# Annealing in inference

Tempering, cooling, Platt scaling…

September 30, 2020 — September 4, 2023

Placeholder for a concept that has cropped up a few times of late — informally, this is where we think about changing the “temperature” of the system whose energy is given by a certain (log-)probability density, which ends up meaning that we raise the density to a power, or simply multiply it in log space.

Call the \(\tau\)-tempering of a density \(p(\mathbf{x})\) the density \(p^\tau(\mathbf{x})\) for \(\tau\in\mathbb{R}^+\). For that to be still normalised we need to divide by the partition function, so that \[p^\tau(\mathbf{x}) = \frac{p(\mathbf{x})^\tau}{Z(\tau)},\] We can normally get away with just using the unnormalised density.

## 1 As data weighting

If we decide we would like to “temper” our data, we can do so by raising the likelihood to a power, or equivalently, multiplying the log-likelihood by that power. This is a logical trick to try in Bayesian statistics, but surprisingly recent. See Wang, Kucukelbir, and Blei (2017).

## 2 In Gibbs posteriors

Tempering seems to arise naturally in the Gibbs posterior framework.

## 3 Examples

### 3.1 Gaussian

For a multivariate Gaussian distribution in canonical (information) form, the density is expressed as \[ p(x) \propto \exp\left( -\tfrac{1}{2} x^\top \Lambda x + x^\top \eta \right), \]

where

- \(\Lambda\) is the precision matrix (the inverse of the covariance matrix \(\Sigma\), i.e., \(\Lambda = \Sigma^{-1}\)),
- \(\eta = \Lambda \mu\) is the information vector,
- \(\mu\) is the mean vector.

When we temper this density by \(\tau\), we get

\[ \begin{aligned} p_\tau(x;\eta,\Lambda) &\propto \left[ \exp\left( -\tfrac{1}{2} x^\top \Lambda x + x^\top \eta \right) \right]^\tau \\ &= \exp\left( -\tfrac{1}{2} \tau x^\top \Lambda x + \tau x^\top \eta \right)\\ &\propto p_\tau(x;\tau\eta,\tau\Lambda) \end{aligned} \]

In the moments form, tempering a multivariate Gaussian distribution by a scalar \(\tau \in (0,1]\) results in:

**Unchanged Mean**: \(\mu' = \mu\)**Scaled Covariance**: \(\Sigma' = \dfrac{1}{\tau} \Sigma\)

## 4 “Cold” posteriors

If \(\tau>1\), we call it “cooling” or “cold” posterior.

Wenzel et al. (2020) argue, in the context of Bayesian NNs:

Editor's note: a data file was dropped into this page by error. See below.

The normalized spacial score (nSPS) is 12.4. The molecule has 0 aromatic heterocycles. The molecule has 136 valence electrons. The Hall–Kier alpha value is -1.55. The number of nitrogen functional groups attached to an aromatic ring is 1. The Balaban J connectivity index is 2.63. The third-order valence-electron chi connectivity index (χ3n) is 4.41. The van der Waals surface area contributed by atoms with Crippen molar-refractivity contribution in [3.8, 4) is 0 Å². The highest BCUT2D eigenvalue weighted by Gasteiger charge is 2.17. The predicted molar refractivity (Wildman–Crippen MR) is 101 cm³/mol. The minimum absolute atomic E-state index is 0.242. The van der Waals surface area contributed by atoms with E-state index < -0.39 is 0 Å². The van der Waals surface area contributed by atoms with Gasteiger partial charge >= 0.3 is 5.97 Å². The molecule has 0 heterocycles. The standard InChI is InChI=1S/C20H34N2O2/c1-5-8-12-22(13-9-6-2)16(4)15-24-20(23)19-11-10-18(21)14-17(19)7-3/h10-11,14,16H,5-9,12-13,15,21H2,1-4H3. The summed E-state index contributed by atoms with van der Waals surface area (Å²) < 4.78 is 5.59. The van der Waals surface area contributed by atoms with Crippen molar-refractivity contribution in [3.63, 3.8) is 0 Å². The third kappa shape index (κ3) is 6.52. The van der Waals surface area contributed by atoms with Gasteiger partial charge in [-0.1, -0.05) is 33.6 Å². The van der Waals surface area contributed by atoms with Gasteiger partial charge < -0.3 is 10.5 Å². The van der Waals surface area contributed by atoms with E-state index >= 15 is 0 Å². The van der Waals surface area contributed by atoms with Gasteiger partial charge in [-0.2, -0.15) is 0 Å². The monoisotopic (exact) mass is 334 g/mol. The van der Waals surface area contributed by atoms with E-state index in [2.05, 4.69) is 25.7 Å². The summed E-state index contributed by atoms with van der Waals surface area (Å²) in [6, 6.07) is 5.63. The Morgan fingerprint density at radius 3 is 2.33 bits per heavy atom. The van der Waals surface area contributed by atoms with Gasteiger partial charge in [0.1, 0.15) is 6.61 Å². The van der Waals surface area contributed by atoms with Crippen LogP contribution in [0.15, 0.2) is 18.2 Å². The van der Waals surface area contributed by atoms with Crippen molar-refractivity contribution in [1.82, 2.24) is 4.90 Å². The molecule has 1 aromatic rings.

…[W]e demonstrate that predictive performance is improved significantly through the use of a “cold posterior” that overcounts evidence. Such cold posteriors sharply deviate from the Bayesian paradigm but are commonly used as heuristic in Bayesian deep learning papers. We put forward several hypotheses that could explain cold posteriors and evaluate the hypotheses through experiments.

Much debate was sparked. See Aitchison (2020), Adlam, Snoek, and Smith (2020), Noci et al. (2021), Izmailov et al. (2021). They also draw a parallel to Masegosa (2020) which looks somewhat interesting.

Aitchison (2020) introduces the machinery:

Tempered (e.g. Zhang et al. 2018) and cold (Wenzel et al. 2020) posteriors differ slightly in how they apply the temperature parameter. For cold posteriors, we scale the whole posterior, whereas tempering is a method typically applied in variational inference, and corresponds to scaling the likelihood but not the prior, \[ \begin{aligned} \log \mathrm{P}_{\text {cold }}(\theta \mid X, Y) & =\frac{1}{T} \log \mathrm{P}(X, Y \mid \theta)+\frac{1}{T} \log \mathrm{P}(\theta)+\text { const } \\ \log \mathrm{P}_{\text {tempered }}(\theta \mid X, Y) & =\frac{1}{\lambda} \log \mathrm{P}(X, Y \mid \theta)+\log \mathrm{P}(\theta)+\text { const. } \end{aligned} \] While cold posteriors are typically used in SGLD, tempered posteriors are usually targeted by variational methods. In particular, variational methods apply temperature scaling to the KL-divergence between the approximate posterior, \(\mathrm{Q}(\theta)\) and prior, \[ \mathcal{L}=\mathbb{E}_{\mathrm{Q}(\theta)}[\log \mathrm{P}(X, Y \mid \theta)]-\lambda \mathrm{D}_{\mathrm{KL}}(\mathrm{Q}(\theta) \| \mathrm{P}(\theta)) . \] Note that the only difference between cold and tempered posteriors is whether we scale the prior, and if we have Gaussian priors over the parameters (the usual case in Bayesian neural networks), this scaling can be absorbed into the prior variance, \[ \frac{1}{T} \log \mathrm{P}_{\text {cold }}(\theta)=-\frac{1}{2 T \sigma_{\text {cold }}^2} \sum_i \theta_i^2+\text { const }=-\frac{1}{2 \sigma_{\text {tempered }}^2} \sum_i \theta_i^2+\text { const }=\log \mathrm{P}_{\text {cold }}(\theta) . \] in which case, \(\sigma_{\text {cold }}^2=\sigma_{\text {tempered }}^2 / T\), so the tempered posteriors we discuss are equivalent to cold posteriors with rescaled prior variances.

## 5 References

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